The Sexual Predator Faculty: Are women treated as young philosophers and aspiring professionals, or do faculty regularly view them as a potential source for dates and sexual liasons? It's a bit shocking to realize that this is still a live issue in some departments, but, sadly, it is. Are faculty-student sexual relations common in the department? What happens when the relations end? Are there repeated cases of sexual harassment complaints against faculty in the department? Do they ever result in discipline? I suppose it is possible this could be an issue for male students, but all the reports I've gotten over the years have been from women victimized by male faculty.
The Nasty Faculty: Talented philosophers and scholars often differ, dramatically, in how pleasant they are personally and professionally. I recall the story of one department where a member of the faculty was known to reduce students to tears in seminar. In another department, a faculty member regularly refuses to work with students, even those interested in his areas; he works only with those he deems "worthy," and there are not many of them! In another department, faculty openly express doubts about the competence of the graduate students and their ability. Make sure the philosophers who seem most interesting to you don't fall into these categories!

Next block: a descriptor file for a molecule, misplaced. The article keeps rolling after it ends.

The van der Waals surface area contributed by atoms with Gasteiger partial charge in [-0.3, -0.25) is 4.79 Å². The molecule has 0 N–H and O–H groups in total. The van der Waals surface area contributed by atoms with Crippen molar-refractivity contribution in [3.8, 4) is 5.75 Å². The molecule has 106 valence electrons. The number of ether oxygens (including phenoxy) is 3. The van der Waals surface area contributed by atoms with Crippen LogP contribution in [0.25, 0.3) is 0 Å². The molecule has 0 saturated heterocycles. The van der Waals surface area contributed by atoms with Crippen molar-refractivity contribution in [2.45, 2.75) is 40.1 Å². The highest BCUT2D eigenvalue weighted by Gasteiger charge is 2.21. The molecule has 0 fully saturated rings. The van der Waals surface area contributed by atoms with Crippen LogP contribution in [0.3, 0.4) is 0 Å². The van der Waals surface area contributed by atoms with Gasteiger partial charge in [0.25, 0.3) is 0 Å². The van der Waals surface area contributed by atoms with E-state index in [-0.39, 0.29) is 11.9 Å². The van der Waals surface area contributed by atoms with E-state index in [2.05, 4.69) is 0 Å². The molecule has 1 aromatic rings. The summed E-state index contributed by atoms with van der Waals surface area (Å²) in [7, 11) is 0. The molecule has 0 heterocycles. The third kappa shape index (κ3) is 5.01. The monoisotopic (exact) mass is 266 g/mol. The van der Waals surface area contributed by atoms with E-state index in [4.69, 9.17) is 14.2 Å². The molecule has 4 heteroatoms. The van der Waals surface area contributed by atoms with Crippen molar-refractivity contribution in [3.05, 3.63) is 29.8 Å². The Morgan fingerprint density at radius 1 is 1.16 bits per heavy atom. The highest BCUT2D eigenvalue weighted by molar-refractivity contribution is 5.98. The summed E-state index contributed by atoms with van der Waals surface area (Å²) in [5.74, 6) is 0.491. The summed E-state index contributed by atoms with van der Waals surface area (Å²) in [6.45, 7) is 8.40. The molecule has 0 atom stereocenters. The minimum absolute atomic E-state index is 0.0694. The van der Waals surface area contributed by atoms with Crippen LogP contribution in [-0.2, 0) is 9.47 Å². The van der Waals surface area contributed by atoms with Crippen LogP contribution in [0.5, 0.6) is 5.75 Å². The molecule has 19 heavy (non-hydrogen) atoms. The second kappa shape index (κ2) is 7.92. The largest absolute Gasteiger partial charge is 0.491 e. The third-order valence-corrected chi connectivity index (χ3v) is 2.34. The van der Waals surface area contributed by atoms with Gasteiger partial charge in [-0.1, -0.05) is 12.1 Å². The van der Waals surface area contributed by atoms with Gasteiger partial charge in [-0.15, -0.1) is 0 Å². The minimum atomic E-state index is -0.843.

The Factionalized Faculty: Many faculties are "factionalized," in the sense that there are sub-groups that rarely see "eye to eye" about departmental issues, from appointments to admissions. Where this becomes worrisome, though, for a prospective student is when certain members of the faculty who share interests and approaches control all the key resources--fellowships, resources for speakers etc.--and use that control to define "in" and "out" groups of faculty and students: students with the "wrong" philosophical interests or who express an interest in the "wrong" faculty members are denied access to important perks and support. This kind of ugly factionalization is less common, but it exists.
I wish it were possible to meaningfuly measure and evaluate faculties along these important dimensions, but, alas, it is not. I have no doubt there are many programs that are really exceptional for how pleasant they are as places to do graduate study, and the way for a prospective student to discover them is to talk to lots of current students.